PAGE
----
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Squirrel Hill composer Opie goes even bigger in his new work

| Wednesday, April 30, 2014, 9:01 p.m.
Stephanie Strasburg | Tribune-Review
Trumpet player E. Ron Horton, 37, of Penn Hills, rehearses Ben Opie's new hour-long jazz piece Concerto for Orkestra during a rehearsal at Carnegie Mellon University in Oakland on Sunday, April 13, 2014.
Stephanie Strasburg | Tribune-Review
Musicians rehearse with Carnegie Mellon adjunct professor Ben Opie, 51, of Squirrel Hill, as they work on perfecting his new piece, Concerto for Orkestra, during a rehearsal at Carnegie Mellon University in Oakland on Sunday, April 13, 2014. The hour-long jazz piece will be premiered at the New Hazlett Theater.
Stephanie Strasburg | Tribune-Review
Ben Opie, 51, of Squirrel Hill, directs his new piece, Concerto for Orkestra, during a rehearsal at Carnegie Mellon University in Oakland on Sunday, April 13, 2014.
Stephanie Strasburg | Tribune-Review
Ben Opie (right), 51, of Squirrel Hill, directs his new piece, Concerto for Orkestra, during a rehearsal at Carnegie Mellon University in Oakland on Sunday, April 13, 2014.
Stephanie Strasburg | Tribune-Review
Carnegie Mellon adjunct professor Ben Opie, 51, of Squirrel Hill, rehearses his new piece, Concerto for Orkestra, during a rehearsal at Carnegie Mellon University in Oakland on Sunday, April 13, 2014. The hour-long jazz piece will be premiered at the New Hazlett Theater.
Stephanie Strasburg | Tribune-Review
Ben Opie (left), 51, of Squirrel Hill, talks over his new piece, Concerto for Orkestra, with trumpet player E. Ron Horton, 37, of Penn Hills, during a rehearsal at Carnegie Mellon University in Oakland on Sunday, April 13, 2014.

Ben Opie was so inspired by a compliment to his music, he wrote “the biggest piece” he ever has done.

“Someone once said my works had become more than music — they had become transportation, because of all the energy,” he says.

With that in mind, he wrote his “Concerto for Orkestra,” which will debut May 2 at the New Hazlett Theater on the North Side.

Each of its 10 movements is named after a form of transportation — with a “play on words” if possible. For instance, one movement called “Fiat” could be taken as an Italian car or a decree. The other movements range from “Dromedary” to “Bumper Car.”

Bassist Paul Thompson says the work “is some of the best material Ben has even written, and I can't wait to play it.”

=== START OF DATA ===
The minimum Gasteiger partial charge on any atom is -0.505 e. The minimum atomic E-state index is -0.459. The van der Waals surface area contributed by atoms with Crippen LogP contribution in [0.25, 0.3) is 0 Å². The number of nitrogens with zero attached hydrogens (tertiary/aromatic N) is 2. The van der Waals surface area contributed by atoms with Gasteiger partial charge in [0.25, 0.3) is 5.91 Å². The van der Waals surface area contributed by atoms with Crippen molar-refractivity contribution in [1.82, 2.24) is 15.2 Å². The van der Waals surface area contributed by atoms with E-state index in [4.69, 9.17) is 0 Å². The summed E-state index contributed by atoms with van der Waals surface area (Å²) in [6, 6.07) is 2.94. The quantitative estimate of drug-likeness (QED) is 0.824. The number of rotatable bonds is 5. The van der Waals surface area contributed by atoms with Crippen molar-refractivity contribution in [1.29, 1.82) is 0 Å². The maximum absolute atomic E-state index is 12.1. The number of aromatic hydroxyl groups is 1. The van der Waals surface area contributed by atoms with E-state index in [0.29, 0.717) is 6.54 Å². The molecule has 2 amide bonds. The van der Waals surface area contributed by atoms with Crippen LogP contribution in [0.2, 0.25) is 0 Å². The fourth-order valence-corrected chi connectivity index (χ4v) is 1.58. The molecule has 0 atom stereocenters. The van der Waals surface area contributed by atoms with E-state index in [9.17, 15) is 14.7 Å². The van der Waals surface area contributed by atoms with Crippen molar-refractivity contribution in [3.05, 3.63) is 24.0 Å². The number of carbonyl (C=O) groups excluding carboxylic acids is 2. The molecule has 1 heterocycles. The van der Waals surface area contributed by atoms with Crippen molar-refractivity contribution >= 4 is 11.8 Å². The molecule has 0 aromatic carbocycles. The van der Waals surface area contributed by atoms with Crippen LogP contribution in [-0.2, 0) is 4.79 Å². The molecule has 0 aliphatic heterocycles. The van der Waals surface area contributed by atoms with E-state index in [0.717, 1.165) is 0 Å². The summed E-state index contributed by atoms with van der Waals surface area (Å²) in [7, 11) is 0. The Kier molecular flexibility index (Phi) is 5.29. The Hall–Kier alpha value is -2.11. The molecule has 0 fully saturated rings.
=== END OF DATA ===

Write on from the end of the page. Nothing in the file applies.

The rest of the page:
The work is written for what Opie calls “an expanded version” of OPEK, his band that is generally around 12 pieces. The concerto is scored for four saxophones, three trumpets, two trombones, two guitars, piano, bass, drums and percussion, with even the conductor getting a bit of a performance role.

Conductor Nizan Leibovich, who is in the doctoral program in music at the University of Pittsburgh, will determine the lengths of some pauses and held notes, thus making the length of the piece variable.

“It is at least an hour,” Opie says.

The saxophonist/composer/arranger says he wanted to write something to celebrate his 50th birthday when he heard of a program for arts grants through the Pittsburgh Foundation. It provided financial fuel for his idea.

He has a hard time describing the piece, saying it has some jazz-influenced elements. But he thinks it is closer to some of the music of film composer Ennio Morricone.

Thompson says one of the work's strongest elements is that Opie wrote for the strengths of individual players, whom he knows from working with them in OPEK and chosen to participate in this premiere. The form of writing is similar to the work of Duke Ellington, he says, who named players in his arrangements, not simply the instruments.

He is impressed with the orchestral work Opie did.

“It is really good to hear the bigger sound Ben has put together,” he says. “Sometimes it doesn't sound like a big band at all. He uses the palette so well.”

Opie says the name of the piece, like some of the movements, also has something of a play on words — or letters, at least.

Using a “K” in “Orkestra” is a slight reference to OPEK, he says. And it gives a little nod to the “Arkestra” of Sun Ra, the avant-garde band leader whose works often are done by Opie's group.

“And I wanted to make it a little different from the ‘Concerto for Orchestra' by Bela Bartok,” he says with a laugh.

Bob Karlovits is a staff writer for Trib Total Media. He can be reached at bkarlovits@tribweb.com or 412-320-7852.

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